S&P's Editorial and Program Director Julie Davis had an "Off the Page” conversation and Q&A with author Shannon T.L. Kearns on November 8, 2023. Watch the replay below.

When Father Shannon Kearns was born, he “was wrapped in pink blankets and swaddled in evangelical theology.” The blankets and the theology both, he writes, “would one day threaten to suffocate me. I needed to be unbound, just like Lazarus when he came out of the tomb (see John 11:44).”

Through In the Margins: a Transgender Man’s Journey with Scripture, Kearns tells the story of how he wriggled free of the pink blankets and the evangelical theology to claim the rightness of his body, to find a new name, and to live out his faith.

Like many queer folks growing up in the 90s evangelical church, Kearns knew he was a threat to his environment well before he knew why he was a threat. His chapters paint a picture of church contexts, including family and school, where being in “lock-step” with certain beliefs and behaviors was required — and was the only thing that kept him safe.

Others sensed his queerness and excluded/included, punished/rewarded him based on how well he conformed to gender norms, how well he denied what felt good in his skin. “As an adolescent,” he reflects, “this was a potent combination: depression, coming to terms with sexuality, starting to question the faith I had been raised in, all while still being completely immersed in a conservative evangelical world. I had no real outlet. I had no friends who weren’t Christian. I didn’t think you could have authentic relationships with people who didn’t believe the way that you did. . . . ”

From this isolation, oppressiveness, and self-abnegation, Kearns was indeed, like Lazarus, resurrected — and he now proclaims the good news that “LGBTQ+ people, especially transgender people, have something vital to teach the church and the world if only the world would listen.”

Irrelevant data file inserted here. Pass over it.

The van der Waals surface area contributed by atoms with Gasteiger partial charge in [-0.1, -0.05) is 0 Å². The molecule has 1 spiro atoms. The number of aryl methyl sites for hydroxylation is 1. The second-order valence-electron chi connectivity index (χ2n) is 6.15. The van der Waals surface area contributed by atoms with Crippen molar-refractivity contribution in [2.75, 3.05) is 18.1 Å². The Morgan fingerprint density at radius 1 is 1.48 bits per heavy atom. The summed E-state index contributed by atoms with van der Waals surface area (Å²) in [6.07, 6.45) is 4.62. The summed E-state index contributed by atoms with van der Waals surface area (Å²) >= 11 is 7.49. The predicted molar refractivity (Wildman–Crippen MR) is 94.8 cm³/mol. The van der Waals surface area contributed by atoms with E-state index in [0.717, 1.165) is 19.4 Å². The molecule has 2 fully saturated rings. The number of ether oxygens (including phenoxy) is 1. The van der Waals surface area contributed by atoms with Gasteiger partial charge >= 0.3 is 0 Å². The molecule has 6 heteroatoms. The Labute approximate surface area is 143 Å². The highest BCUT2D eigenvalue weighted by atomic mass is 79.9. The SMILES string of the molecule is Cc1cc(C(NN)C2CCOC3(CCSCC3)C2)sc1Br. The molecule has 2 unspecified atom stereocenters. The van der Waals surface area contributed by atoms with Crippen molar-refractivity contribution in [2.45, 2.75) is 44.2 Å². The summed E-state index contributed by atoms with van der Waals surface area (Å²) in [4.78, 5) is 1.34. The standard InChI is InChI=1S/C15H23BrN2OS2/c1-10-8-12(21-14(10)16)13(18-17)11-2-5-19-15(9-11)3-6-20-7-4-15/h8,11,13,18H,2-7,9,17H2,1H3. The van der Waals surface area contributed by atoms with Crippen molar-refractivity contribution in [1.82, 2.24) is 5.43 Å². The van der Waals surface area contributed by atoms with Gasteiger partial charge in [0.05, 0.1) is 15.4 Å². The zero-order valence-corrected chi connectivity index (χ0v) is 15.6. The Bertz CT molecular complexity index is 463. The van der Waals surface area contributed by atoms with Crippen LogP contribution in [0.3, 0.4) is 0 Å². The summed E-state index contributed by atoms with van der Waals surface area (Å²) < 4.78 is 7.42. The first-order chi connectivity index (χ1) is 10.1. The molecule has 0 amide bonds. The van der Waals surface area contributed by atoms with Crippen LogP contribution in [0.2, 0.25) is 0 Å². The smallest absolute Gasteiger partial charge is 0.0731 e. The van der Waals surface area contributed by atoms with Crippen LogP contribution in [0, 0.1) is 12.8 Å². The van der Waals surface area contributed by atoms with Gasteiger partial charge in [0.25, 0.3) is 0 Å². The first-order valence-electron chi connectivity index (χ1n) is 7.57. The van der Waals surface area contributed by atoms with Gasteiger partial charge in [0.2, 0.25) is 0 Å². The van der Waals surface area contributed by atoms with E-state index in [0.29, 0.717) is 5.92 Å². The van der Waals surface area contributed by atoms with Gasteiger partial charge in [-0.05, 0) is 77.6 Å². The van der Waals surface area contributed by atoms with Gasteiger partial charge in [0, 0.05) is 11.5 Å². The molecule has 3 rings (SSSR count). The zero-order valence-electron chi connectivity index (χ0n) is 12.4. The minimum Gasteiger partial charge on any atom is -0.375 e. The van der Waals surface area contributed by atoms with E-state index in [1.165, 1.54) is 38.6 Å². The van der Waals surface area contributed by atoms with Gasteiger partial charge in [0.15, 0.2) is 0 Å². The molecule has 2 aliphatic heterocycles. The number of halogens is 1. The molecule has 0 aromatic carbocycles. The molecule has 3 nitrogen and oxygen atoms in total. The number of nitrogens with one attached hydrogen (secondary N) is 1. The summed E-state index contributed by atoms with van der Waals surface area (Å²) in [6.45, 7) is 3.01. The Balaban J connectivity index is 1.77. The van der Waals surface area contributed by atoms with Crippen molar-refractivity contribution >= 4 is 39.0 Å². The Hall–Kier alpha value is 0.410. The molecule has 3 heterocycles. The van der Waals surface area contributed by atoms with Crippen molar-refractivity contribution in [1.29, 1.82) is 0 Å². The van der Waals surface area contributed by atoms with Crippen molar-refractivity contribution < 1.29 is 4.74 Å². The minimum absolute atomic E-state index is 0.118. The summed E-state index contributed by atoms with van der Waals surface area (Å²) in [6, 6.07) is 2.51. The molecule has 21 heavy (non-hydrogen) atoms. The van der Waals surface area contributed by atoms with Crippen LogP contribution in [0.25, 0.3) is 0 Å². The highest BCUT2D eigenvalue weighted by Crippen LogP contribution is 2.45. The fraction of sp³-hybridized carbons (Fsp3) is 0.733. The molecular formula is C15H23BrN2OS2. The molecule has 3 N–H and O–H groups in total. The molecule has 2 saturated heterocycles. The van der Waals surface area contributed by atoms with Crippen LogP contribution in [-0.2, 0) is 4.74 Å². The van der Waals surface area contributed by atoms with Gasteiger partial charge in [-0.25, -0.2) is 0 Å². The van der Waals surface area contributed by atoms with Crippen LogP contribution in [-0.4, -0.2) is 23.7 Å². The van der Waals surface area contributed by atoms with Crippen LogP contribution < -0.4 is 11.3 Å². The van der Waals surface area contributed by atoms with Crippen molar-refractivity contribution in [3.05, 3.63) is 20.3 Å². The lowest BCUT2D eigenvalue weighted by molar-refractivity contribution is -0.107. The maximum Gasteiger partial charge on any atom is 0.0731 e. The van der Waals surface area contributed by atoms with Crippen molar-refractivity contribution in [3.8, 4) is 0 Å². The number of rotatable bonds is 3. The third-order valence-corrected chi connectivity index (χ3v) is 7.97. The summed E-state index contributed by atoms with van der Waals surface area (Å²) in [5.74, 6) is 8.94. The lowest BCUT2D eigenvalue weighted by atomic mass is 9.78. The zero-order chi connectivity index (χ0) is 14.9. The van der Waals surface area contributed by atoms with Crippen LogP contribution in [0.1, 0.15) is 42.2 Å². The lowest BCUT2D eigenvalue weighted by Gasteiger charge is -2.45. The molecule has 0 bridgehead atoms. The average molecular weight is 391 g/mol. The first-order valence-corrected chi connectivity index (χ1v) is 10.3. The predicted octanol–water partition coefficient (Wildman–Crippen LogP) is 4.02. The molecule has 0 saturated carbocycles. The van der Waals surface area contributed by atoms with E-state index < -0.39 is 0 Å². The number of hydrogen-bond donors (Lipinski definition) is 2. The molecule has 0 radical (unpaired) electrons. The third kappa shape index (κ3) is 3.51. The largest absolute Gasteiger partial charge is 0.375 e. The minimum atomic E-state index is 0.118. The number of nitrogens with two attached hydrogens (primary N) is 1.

Kearns’ voice makes it very easy to listen. In each chapter, he gently, sensitively, and convincingly pairs his personal narrative with Biblical narratives. The impacts of this structure are manifold. First and foremost, as he sees himself in scripture, he invites other trans folks to see themselves embraced by a text that religious and political leaders are still weaponizing to dehumanize and disenfranchise them.

Additionally, the weaving of experience and exegesis makes it clear that Kearns transformed the struggle of coming out into the joy of fresh and necessary Biblical interpretations. To say that Kearns brings a “trans lens” to these stories is true, of course (as true as saying Augustine brought a “cis lens”), but what his trans lens really means is that, because he has felt invisible, he sees differently. He reads the text from the margins; he reads as one struggling for life against the suffocation of evangelical literalism and transphobic hatred; and he reads as someone rejected by many but called by God, complete with a prophetic imagination that is compassionate, resolute, and wise.

Kearns allows us to see so much more in stories we might have thought we knew well. We see Jesus acknowledging gender beyond male and female as he refers to those who have “made themselves eunuchs because of the kingdom of heaven.” Kearns polishes the dust off of some beautiful verses in Isaiah (ones that counter Deuteronomy’s condemnations) that proclaim that eunuchs will be “given a name better than sons and daughters.” He reminds us that no less than Jacob challenged God, demanded blessing, and then lived by a new name.

In one particularly stunning chapter, Kearns interprets the Transfiguration (Jesus’ entire appearance changing on top of a mountain) as the final step in Jesus’ own messy process of accepting his different and complex identity: with the Transfiguration, Jesus finally accepts his full self, shines in all his uniqueness, and then assumes the political and personal risk of changing his public perception.

It really would be difficult to overstate the power of an interpretation that allows queer and trans Christians to see themselves in Jesus! Too many have harmed themselves because they were taught (and treated) otherwise. And yet In the Margins is a gift for anyone who wants to put scripture in conversation with our embodied experiences; we all have a gender and a sexuality, and we may have unwittingly absorbed the notion that the Bible only offers conservative perspectives on these topics. In the Margins can help liberate all of its readers from narrow, binary, and misleading Biblical frameworks.